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In this edition of The Silver Liningwe’ll be covering Fritz Kiersch‘s Stephen King adaptation, Children of the Corn!

Having grown up in an extremely protestant environment, I’ve always found the phenomena of child preachers and religious indoctrination to be a particularly terrifying subject. It’s likely that Stephen King thinks the same, as there’s no shortage of faith-based terror in the author’s half century of writing. From fire and brimstone fanaticism to bible-thumping antagonists, it’s clear that the writer has a knack for stories about folks who use faith as an excuse to commit atrocities.

One of the most notable of these religious tales is his infamous Children of the Corn. Part of the Night Shift collection, this 1977 short story describes a couple that comes across a small Nebraska town that has been taken over by a horrific cult of pious children led by a maniacal preteen. Trapped in the middle of nowhere, the couple is forced to fight against the murderous youngsters lest they be sacrificed to “He Who Walks Behind the Rows”.

With the rising “King Fever” of the 80s, it makes sense that the screen rights to Children of the Corn were eventually purchased by Hal Roach Studios, with first-time director Fritz Kiersch set to direct the picture. King himself actually turned in a draft of the script, but it was ultimately rejected by the higher-ups and George Goldsmith was hired to replace him. While the writer ultimately delivered a relatively faithful adaptation of the story (minus a few Hollywood embellishments and a more up-beat ending), he has gone on to claim that his adaptation is secretly a metaphor for the Iranian revolution.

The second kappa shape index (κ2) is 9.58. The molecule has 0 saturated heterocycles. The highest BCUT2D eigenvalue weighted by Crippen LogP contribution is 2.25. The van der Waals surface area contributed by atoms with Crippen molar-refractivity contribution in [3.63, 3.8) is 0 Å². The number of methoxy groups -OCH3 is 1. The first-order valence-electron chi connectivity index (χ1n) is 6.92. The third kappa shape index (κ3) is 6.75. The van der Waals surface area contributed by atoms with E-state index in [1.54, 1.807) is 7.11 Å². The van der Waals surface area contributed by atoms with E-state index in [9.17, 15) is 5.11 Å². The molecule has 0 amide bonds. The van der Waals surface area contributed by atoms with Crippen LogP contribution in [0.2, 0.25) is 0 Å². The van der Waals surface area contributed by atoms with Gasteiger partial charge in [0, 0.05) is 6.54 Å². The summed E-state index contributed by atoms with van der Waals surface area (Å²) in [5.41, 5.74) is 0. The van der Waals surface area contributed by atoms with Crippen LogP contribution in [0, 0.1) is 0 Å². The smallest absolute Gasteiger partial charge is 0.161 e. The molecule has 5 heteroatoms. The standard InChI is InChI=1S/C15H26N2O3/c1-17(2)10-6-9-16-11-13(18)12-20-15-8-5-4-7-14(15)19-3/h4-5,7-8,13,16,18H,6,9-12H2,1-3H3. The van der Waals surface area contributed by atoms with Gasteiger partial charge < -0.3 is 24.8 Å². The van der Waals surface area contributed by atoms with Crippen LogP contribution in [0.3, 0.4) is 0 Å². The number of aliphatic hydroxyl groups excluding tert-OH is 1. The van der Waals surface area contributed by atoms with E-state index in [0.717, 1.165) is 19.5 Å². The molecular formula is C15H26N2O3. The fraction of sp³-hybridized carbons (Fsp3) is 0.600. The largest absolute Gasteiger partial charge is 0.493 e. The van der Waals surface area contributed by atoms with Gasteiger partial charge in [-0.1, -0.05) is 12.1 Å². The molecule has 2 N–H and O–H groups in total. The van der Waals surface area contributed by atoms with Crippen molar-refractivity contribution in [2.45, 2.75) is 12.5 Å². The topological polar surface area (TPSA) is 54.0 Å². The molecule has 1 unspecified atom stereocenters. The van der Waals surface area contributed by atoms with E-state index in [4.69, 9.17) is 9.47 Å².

With the script in place, a pre-Terminator Linda Hamilton was cast as our leading lady alongside Peter Hortonwith the 23-year-old John Franklin famously earning the role of the villainous Isaac by threatening a casting assistant with a prop knife. Hot off the heels of other successful Stephen King adaptations like Carrie, Christine and even The Dead Zoneit makes sense that fans were excited for another cinematic scare-fest from the Master of Horror.


SO WHAT WENT WRONG?

While Children of the Corn ultimately made an impressive $ 14.6 million off a production budget of less than a million (which I think justifies the fact that it’s currently the Stephen King property with the largest amount of sequels and reboots), the movie currently sits at a woeful 36% on Rotten Tomatoes. As it stands, most contemporary critics agree that the flick’s cheesy stylings end up sabotaging a genuinely interesting premise.

After all, a cult of homicidal children is an inherently better idea for literature, with the scary child trope being a lot less effective when we can see the ridiculousness of their religious revolution. Many of the film’s “action” scenes border on comical, as it takes more than the element of surprise to convince me that the children of a small town could easily overpower their elders without suffering any considerable losses along the way. This kind of imagery may be suitably creepy in the written word, but it just does not translate well to the screen.

While Linda Hamilton and John Franklin are definitely standouts, even the biggest fan of the film has to admit that the performances are all over the place. It’s not exactly fair to expect Oscar-worthy performances from an ensemble of B-movie child actors, but the inexperienced thespians certainly take away from the story’s proposed horror (especially that corny narration).